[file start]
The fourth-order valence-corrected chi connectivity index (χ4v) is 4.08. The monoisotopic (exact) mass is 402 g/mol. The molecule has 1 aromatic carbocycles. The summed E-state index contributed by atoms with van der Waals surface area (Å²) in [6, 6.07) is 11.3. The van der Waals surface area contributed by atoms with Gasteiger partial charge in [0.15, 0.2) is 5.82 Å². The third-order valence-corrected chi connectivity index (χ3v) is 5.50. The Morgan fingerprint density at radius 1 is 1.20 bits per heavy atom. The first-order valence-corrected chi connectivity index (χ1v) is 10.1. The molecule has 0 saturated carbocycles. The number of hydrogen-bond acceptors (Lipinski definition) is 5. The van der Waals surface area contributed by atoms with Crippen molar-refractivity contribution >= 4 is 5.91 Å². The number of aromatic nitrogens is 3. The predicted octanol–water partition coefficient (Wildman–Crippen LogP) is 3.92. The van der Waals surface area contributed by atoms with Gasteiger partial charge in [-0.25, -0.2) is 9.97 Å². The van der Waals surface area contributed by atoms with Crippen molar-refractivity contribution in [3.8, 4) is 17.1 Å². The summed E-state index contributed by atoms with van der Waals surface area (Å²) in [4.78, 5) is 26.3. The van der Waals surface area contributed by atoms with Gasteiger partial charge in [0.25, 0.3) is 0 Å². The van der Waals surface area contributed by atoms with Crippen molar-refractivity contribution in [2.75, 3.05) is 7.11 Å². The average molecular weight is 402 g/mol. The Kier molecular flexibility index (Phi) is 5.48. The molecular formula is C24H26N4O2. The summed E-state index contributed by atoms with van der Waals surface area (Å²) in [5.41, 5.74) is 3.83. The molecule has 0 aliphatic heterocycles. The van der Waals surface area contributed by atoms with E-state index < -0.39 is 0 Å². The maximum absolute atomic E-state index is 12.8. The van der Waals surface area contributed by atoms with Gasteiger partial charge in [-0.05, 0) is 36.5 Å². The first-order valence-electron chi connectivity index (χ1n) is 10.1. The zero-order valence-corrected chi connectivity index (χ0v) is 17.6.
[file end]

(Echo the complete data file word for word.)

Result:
The fourth-order valence-corrected chi connectivity index (χ4v) is 4.08. The monoisotopic (exact) mass is 402 g/mol. The molecule has 1 aromatic carbocycles. The summed E-state index contributed by atoms with van der Waals surface area (Å²) in [6, 6.07) is 11.3. The van der Waals surface area contributed by atoms with Gasteiger partial charge in [0.15, 0.2) is 5.82 Å². The third-order valence-corrected chi connectivity index (χ3v) is 5.50. The Morgan fingerprint density at radius 1 is 1.20 bits per heavy atom. The first-order valence-corrected chi connectivity index (χ1v) is 10.1. The molecule has 0 saturated carbocycles. The number of hydrogen-bond acceptors (Lipinski definition) is 5. The van der Waals surface area contributed by atoms with Crippen molar-refractivity contribution >= 4 is 5.91 Å². The number of aromatic nitrogens is 3. The predicted octanol–water partition coefficient (Wildman–Crippen LogP) is 3.92. The van der Waals surface area contributed by atoms with Gasteiger partial charge in [-0.25, -0.2) is 9.97 Å². The van der Waals surface area contributed by atoms with Crippen molar-refractivity contribution in [3.8, 4) is 17.1 Å². The summed E-state index contributed by atoms with van der Waals surface area (Å²) in [4.78, 5) is 26.3. The van der Waals surface area contributed by atoms with Gasteiger partial charge in [0.25, 0.3) is 0 Å². The van der Waals surface area contributed by atoms with Crippen molar-refractivity contribution in [2.75, 3.05) is 7.11 Å². The average molecular weight is 402 g/mol. The Kier molecular flexibility index (Phi) is 5.48. The molecular formula is C24H26N4O2. The summed E-state index contributed by atoms with van der Waals surface area (Å²) in [5.41, 5.74) is 3.83. The molecule has 0 aliphatic heterocycles. The van der Waals surface area contributed by atoms with E-state index < -0.39 is 0 Å². The maximum absolute atomic E-state index is 12.8. The van der Waals surface area contributed by atoms with Gasteiger partial charge in [-0.05, 0) is 36.5 Å². The first-order valence-electron chi connectivity index (χ1n) is 10.1. The zero-order valence-corrected chi connectivity index (χ0v) is 17.6.